7:01 – After a few minutes of silence, Williams sighs. “Yeah,” she says. “It’s dead tonight. You should’ve been here yesterday…” And she tells the story of a young man who went biking and didn’t return by his curfew. A common occurrence, except that the young man had autism, a disability marked by rigid schedules. Williams and her colleagues dispatched police officers, dogs, and even two helicopters. When they found the boy, he was asleep on the bike trail. His chain had broken, he’d suffered a mild panic attack, and he’d passed out. Now that was a night.

A Day in the Life of a 911 Dispatcher : 2

In Uncategorized on November 29, 2010 at 12:01 am

Photograph of sign in slots-machine game room, West Virginia.

4:06 – There is a car accident on a bridge in McKees Rocks – a collision, some injuries, but no entrapments. Mostly the cars are just stuck there. Here the true power of the 911 dispatchers is brought to light: With the tapping of a few keys, the bridge is now shut off. First-responders are deployed. Traffic cones and signs are diverting traffic. It’s suddenly evident how much a dispatcher can accomplish, and how quickly. Williams is now working with law enforcement – every call she receives will be police-related – but on a different night, she could also order fire-trucks to a burning house, or advise a child how to give CPR. All of this is a verbal interaction – there are no surveillance cameras, no satellite pictures. She never refers to a map. The call center doesn’t even have windows. In this all-verbal job, clear communication means the difference between life and death, survival and maiming. And for most calls, once she has dispatched, the police or rescue workers handle things from there. She may talk a victim through a crisis situation – stalking or fire or drunk-driving – and never know what happened once she hung up the phone. Did the victim survive? Williams might never find out.

4:15 – Williams runs the plates of a dump-truck. She doesn’t know why, but an officer at the scene is suspicious of the dump-truck’s driver. “It could be anything,” she says. “He might have run a red light.” She discovers that the dump-truck’s registration has expired, and that the driver’s license is suspended, and that he has no insurance. Williams grimaces. She explains that there is a voyeuristic element to this job – sure, she wants to help people, to save lives, but as long as disasters have to happen, they might as well be interesting. Once again, she doesn’t know the fate of the dump-truck driver – only that he’s in a whole world of trouble. She faxes the information to the officer’s precinct. Somewhere far away, a report will be filed later tonight. And that’s that. Nearby, just as Williams presses the “fax” icon on her screen, a nearby CB crackles: “Disregard,” an anonymous rescue worker says. “The cat has been found!”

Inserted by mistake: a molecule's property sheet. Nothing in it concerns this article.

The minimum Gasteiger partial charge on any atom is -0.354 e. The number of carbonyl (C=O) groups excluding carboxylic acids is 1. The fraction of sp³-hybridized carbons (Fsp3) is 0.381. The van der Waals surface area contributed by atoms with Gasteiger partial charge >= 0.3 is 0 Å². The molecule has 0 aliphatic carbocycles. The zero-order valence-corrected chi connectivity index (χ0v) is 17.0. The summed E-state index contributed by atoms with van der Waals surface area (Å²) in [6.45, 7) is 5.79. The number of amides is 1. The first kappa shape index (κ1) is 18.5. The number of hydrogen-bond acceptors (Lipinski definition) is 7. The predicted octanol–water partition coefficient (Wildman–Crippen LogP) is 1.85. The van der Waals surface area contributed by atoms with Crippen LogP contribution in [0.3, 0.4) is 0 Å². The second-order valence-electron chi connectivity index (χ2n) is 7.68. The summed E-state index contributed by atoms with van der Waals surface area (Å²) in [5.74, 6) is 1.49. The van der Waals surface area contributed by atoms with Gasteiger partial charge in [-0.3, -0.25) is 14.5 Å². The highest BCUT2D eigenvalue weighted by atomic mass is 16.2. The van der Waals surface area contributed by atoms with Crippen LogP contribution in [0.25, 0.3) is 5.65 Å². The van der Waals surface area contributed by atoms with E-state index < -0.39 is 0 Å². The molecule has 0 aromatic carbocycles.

4:46 – A peculiar silence falls over the call center. Williams recounts the basic job requirements for a 911 dispatcher: They have to pass a hearing test, they have to demonstrably type at least 25 words per minute, and they have to train for six weeks, sometimes taking field trips to accidents and particularly vulnerable neighborhoods and highways. Then there’s a personality test, designed to weed out mentally unsuitable applicants. But the dispatcher’s personality is a rare one – nearly every one of the call center’s 200 dispatchers is a native Pittsburgher. They specialize in different regions – Williams covers Brentwood, Jefferson, Pleasant Hills, and South Park, plus her native Baldwin, where she has lived all her 28 years. The dispatchers can seem clinical, scientifically objective, but they are also dealing with crises close to home. Williams’ father is an EMS chief. She grew up with the strange hours and the calls in the middle of the night. Her older brother is a paramedic. And when she dispatches a police officer to one house (domestic disturbance), the officer is her younger brother who arrives at the scene.  “We were always around it,” Williams says proudly. “We knew what it was like to have our dinners interrupted. What’s hard is for our families to get used to it.” Her daughter, now three years old, will always see her mother as a dispatcher. Williams plans to retire with this job. But to her husband, a graphic designer, it’s a learning experience. “This job isn’t like any other job,” Williams adds. “Most people know when they’re going home.”